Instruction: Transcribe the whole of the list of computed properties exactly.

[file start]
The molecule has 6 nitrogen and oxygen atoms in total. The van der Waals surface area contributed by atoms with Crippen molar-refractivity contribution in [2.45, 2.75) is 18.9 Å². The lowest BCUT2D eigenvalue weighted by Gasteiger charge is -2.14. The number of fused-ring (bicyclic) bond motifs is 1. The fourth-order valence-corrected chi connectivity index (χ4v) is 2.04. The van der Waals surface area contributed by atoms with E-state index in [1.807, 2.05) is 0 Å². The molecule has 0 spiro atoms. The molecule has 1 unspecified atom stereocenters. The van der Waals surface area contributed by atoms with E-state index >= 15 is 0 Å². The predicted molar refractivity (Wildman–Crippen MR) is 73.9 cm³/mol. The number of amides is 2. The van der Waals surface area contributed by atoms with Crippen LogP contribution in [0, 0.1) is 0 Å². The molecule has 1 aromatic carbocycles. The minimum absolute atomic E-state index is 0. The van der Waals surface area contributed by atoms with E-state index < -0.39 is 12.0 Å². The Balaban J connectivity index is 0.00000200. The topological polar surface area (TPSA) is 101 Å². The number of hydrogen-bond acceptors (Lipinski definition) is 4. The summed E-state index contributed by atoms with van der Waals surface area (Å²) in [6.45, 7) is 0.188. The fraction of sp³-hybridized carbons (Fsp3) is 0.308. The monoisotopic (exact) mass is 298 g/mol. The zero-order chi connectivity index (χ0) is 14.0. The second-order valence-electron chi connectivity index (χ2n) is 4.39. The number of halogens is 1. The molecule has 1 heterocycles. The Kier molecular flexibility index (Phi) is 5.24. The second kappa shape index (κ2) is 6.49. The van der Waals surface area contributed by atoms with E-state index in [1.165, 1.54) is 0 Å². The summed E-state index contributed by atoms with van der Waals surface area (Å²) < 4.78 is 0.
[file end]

The molecule has 6 nitrogen and oxygen atoms in total. The van der Waals surface area contributed by atoms with Crippen molar-refractivity contribution in [2.45, 2.75) is 18.9 Å². The lowest BCUT2D eigenvalue weighted by Gasteiger charge is -2.14. The number of fused-ring (bicyclic) bond motifs is 1. The fourth-order valence-corrected chi connectivity index (χ4v) is 2.04. The van der Waals surface area contributed by atoms with E-state index in [1.807, 2.05) is 0 Å². The molecule has 0 spiro atoms. The molecule has 1 unspecified atom stereocenters. The van der Waals surface area contributed by atoms with E-state index >= 15 is 0 Å². The predicted molar refractivity (Wildman–Crippen MR) is 73.9 cm³/mol. The number of amides is 2. The van der Waals surface area contributed by atoms with Crippen LogP contribution in [0, 0.1) is 0 Å². The molecule has 1 aromatic carbocycles. The minimum absolute atomic E-state index is 0. The van der Waals surface area contributed by atoms with E-state index < -0.39 is 12.0 Å². The Balaban J connectivity index is 0.00000200. The topological polar surface area (TPSA) is 101 Å². The number of hydrogen-bond acceptors (Lipinski definition) is 4. The summed E-state index contributed by atoms with van der Waals surface area (Å²) in [6.45, 7) is 0.188. The fraction of sp³-hybridized carbons (Fsp3) is 0.308. The monoisotopic (exact) mass is 298 g/mol. The zero-order chi connectivity index (χ0) is 14.0. The second-order valence-electron chi connectivity index (χ2n) is 4.39. The number of halogens is 1. The molecule has 1 heterocycles. The Kier molecular flexibility index (Phi) is 5.24. The second kappa shape index (κ2) is 6.49. The van der Waals surface area contributed by atoms with E-state index in [1.165, 1.54) is 0 Å². The summed E-state index contributed by atoms with van der Waals surface area (Å²) < 4.78 is 0.